Next we drove out of Jerusalem, I think about halfway to Jericho.  Our driver turned around and headed back to Jerusalem, then he stopped along the side of the road and told us to get out quickly as it is against the law to stop on a four lane highway.  We scrambled over the guardrail and entered a Bedouin Camp.  Angela works with the Bedouins and other groups for their human rights. She told us not to photograph the women. The Bedouin houses are made of wood and cardboard with corrugated tin roofs.  There were a couple of little girls who greeted us but they were rather shy.  We went to the home of Eid and his wife brought us tea.  As we drank our tea Eid spoke to us in Hebrew and Angela translated into English.  Eid spoke eloquently about the plight of the Bedouin.  They are being displaced by Closed Military Zones, Nature Reserves, and Settlements.  He spoke of not being allowed to build from stone and cement.  He spoke of the decimation of their herds from thousands to around 300 goats and no camels because of the killing of their animals and the lack of access to good grazing land. 

He spoke about the education of the children and how the Israelis tried to thwart their efforts to educate their children.  The children had to walk to Jerusalem or Jericho for school. His daughter used to not come home and he would have to search for her hiding in the hills for fear of the settlers. They were harassed and beaten by Israelis.  The parents got their children donkeys to ride and the settlers took them or abused them.  Some of the boys started playing hooky so they wouldn’t have to deal with the abuse.  So the Bedouins asked for their children to ride the bus that goes right by their village.  NO!  They asked to build their own school.  NO!  In the end they did build their own school, not of stone or wood which is scarce, but of discarded car tires, clay and straw.  It reminds me of the straw bale house at the Convent in Tiffin only it is stucco on the inside and outside. They had help from the international community and the school has grown from 5 teachers to 8 teachers for 95 students.  They still have trouble from the settlers coming in and breaking windows and doors.  Now all the doors are steel.  They have need of a laptop to teach technology and of course they need lots of other things too.  The school is really nice and surrounded by a locked fence.  By the end of our time the little girls were more friendly and we gave them some candy and trinkets.  Eid concluded his talk with us by telling us that the Bedouin of his village are all that is keeping the Israelis from having a solid corridor from Jerusalem to Jericho.  So he calls his village the Center of Peace for the West Bank.  Talik had parked at a rest area on the other side of the four lane highway, so we waited behind the guardrail for him to turn around and come get us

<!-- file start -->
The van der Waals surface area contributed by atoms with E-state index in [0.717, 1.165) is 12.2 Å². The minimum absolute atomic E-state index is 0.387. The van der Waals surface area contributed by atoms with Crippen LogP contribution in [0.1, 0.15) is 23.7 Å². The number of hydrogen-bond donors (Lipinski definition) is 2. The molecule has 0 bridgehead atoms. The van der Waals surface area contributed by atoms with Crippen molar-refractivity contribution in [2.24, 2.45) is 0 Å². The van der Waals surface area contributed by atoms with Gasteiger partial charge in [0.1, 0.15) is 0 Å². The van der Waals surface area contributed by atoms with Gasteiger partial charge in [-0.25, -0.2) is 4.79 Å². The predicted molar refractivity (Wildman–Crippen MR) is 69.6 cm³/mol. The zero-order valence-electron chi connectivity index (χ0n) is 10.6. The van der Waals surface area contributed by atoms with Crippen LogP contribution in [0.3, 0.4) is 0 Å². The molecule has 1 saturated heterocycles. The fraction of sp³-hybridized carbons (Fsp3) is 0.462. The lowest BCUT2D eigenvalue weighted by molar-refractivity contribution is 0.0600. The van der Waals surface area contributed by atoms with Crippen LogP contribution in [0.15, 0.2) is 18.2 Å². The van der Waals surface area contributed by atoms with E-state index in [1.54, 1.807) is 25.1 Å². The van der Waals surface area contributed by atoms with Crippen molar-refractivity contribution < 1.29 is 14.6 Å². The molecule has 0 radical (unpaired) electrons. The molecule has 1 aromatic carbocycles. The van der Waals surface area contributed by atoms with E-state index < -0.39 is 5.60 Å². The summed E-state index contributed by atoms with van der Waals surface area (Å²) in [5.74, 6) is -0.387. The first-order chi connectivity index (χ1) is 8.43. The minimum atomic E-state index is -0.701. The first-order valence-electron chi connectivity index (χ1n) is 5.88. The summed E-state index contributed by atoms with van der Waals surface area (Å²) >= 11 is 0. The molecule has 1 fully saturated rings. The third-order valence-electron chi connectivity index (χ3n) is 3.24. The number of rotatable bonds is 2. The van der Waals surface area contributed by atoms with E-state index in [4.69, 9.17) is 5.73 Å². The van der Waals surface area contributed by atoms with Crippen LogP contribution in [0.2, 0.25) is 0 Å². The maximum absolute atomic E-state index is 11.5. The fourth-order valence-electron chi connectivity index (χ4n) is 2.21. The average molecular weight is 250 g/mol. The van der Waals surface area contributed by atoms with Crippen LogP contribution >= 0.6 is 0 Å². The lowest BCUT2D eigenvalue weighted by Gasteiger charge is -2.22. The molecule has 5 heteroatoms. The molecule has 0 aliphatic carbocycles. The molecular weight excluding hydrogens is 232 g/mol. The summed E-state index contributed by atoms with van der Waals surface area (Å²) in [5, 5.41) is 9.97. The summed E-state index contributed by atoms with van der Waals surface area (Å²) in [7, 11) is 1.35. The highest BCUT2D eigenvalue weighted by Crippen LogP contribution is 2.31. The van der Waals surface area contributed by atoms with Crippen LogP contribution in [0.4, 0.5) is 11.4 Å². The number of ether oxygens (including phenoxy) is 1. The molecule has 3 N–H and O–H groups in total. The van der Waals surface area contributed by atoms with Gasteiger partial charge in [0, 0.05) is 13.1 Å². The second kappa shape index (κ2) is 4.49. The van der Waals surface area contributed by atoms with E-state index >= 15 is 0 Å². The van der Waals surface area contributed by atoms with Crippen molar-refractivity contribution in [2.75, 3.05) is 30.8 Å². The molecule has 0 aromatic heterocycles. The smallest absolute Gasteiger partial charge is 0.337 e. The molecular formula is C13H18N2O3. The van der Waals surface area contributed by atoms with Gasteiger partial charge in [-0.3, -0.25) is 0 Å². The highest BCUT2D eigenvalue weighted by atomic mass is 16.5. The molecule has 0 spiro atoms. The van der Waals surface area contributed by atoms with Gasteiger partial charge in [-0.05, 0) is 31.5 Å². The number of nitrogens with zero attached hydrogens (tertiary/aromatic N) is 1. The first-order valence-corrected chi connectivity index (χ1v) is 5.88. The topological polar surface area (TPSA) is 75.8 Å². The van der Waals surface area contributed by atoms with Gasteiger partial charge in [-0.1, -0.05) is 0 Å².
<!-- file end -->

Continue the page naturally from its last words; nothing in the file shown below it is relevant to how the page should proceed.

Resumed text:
On the way back we stopped at the Mount of Olives.  It was too late to get into Gethsemane but we had a great view from the Mount of Olives.

Talik dropped us off near the Damascus Gate and we bid him and Angela goodbye.  We walked back to the Golden Gate and had a little time before supper.  For supper we walked out the Damascus gate and to a pizza place that is Paulette’s favorite.  We all ordered slices of pizza and got drinks.  As we ate we started processing all that we had seen and heard.  We talked for a long time and then had ice cream for dessert.  We headed back to the Hostel and got ready for bed.